A LOOK AHEAD

Another cold front passes the region Monday leaving behind variably cloudy skies, the chance of some snow flurries or sprinkles (20% chance), and even chillier temperatures. Highs should only reach the mid 40s with a cold wind from the northwest at 15-20 mph. Variably cloudy and cold overnight, with a slight chance of snow flurries. Lows should drop down to 28-33 (suburbs-city). Confidence: Medium

Tuesday will likely be partly sunny but still quite cold, with highs only in the low 40s. Confidence: Medium

By Jason Samenow  | November 15, 2008; 12:55 PM ET
Categories:  Forecasts  
Save & Share:  Send E-mail   Facebook   Twitter   Digg   Yahoo Buzz   Del.icio.us   StumbleUpon   Technorati   Google Buzz   Previous: PM Update: Gray Skies Lead to More Rain, Storms
Next: Alert: Tornado Watch Through Early Evening

Comments

I have been following you guys for about 4 yrs, and was just curious as to why you chose the word "Gang" to be part of the "Capital Weather Gang" title once you switched over to the washington post site? Seriously......you couldn't come up with another word???? Just curious. As always keep up the good weather discussions!

Posted by: snowlover | November 15, 2008 7:26 AM | Report abuse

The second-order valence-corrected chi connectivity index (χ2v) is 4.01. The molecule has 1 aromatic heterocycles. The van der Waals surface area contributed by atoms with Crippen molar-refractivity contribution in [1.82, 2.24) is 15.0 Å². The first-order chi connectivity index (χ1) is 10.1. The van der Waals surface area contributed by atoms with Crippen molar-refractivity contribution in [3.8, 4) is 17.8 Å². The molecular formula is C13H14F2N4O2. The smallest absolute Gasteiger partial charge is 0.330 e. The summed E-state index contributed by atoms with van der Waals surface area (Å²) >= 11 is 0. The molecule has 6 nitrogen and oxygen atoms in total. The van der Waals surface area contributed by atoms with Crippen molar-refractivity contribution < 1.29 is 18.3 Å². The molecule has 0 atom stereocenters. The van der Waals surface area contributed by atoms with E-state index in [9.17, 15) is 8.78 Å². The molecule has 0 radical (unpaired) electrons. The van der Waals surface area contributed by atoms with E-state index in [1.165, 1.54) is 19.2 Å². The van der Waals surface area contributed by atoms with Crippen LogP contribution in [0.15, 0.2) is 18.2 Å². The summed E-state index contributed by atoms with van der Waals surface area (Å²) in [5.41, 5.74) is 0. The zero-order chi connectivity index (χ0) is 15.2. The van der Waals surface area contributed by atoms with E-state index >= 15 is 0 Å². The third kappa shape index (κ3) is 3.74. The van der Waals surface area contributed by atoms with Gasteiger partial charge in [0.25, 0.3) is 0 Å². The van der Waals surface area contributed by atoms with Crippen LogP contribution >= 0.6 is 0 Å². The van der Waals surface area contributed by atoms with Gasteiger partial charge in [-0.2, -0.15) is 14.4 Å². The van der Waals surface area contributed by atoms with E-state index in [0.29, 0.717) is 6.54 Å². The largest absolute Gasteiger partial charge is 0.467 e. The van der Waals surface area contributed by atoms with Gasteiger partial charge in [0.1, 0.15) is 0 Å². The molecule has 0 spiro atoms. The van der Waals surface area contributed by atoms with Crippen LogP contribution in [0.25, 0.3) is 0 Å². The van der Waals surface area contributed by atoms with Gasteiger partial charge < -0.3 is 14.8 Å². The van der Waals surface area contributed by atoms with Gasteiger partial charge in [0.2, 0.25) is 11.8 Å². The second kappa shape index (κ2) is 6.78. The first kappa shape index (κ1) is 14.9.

Hi snowlover -- glad you've been with us for so long. "Capital Weather Gang" is one of several titles that came up as we discussed things with the Washington Post at the beginning, and it just kind of rolled off of everyone's tongues (there used to be a political show, I believe, called the Capitol Gang).

Posted by: Dan-CapitalWeatherGang | November 15, 2008 8:46 AM | Report abuse

If we do get strong or severe storms this afternoon, it will have to be all dynamics-related, with the jet, wind shear, and cold-frontal uplift. Looks like there are just too many clouds to prevent strong surface heating, even with the warm air advection.

Posted by: MMCarhelp | November 15, 2008 9:52 AM | Report abuse

Former Sara in Oakton..looks like I have to sign in to post. It seems unaturally balmy and warm. I have my windows open. I assume we are too late in the season for tornadic activity?

Posted by: SPS1 | November 15, 2008 10:05 AM | Report abuse

MMC-You're correct, the big player in today's event is definatlely dynamic forcing, but we don't need clear skies today to destabalize the atmosphere. This mornings sounding began with a surface dewpoint of 57 degrees and the atmosphere was nearly nuetral. In just a few hours that dewpoint has climed up to 64 degrees. That has a much larger effect on stability than increasing the temperature by that amount. The instability will be there, it just depends on if things can organize before arriving here. We'll have to wait and see.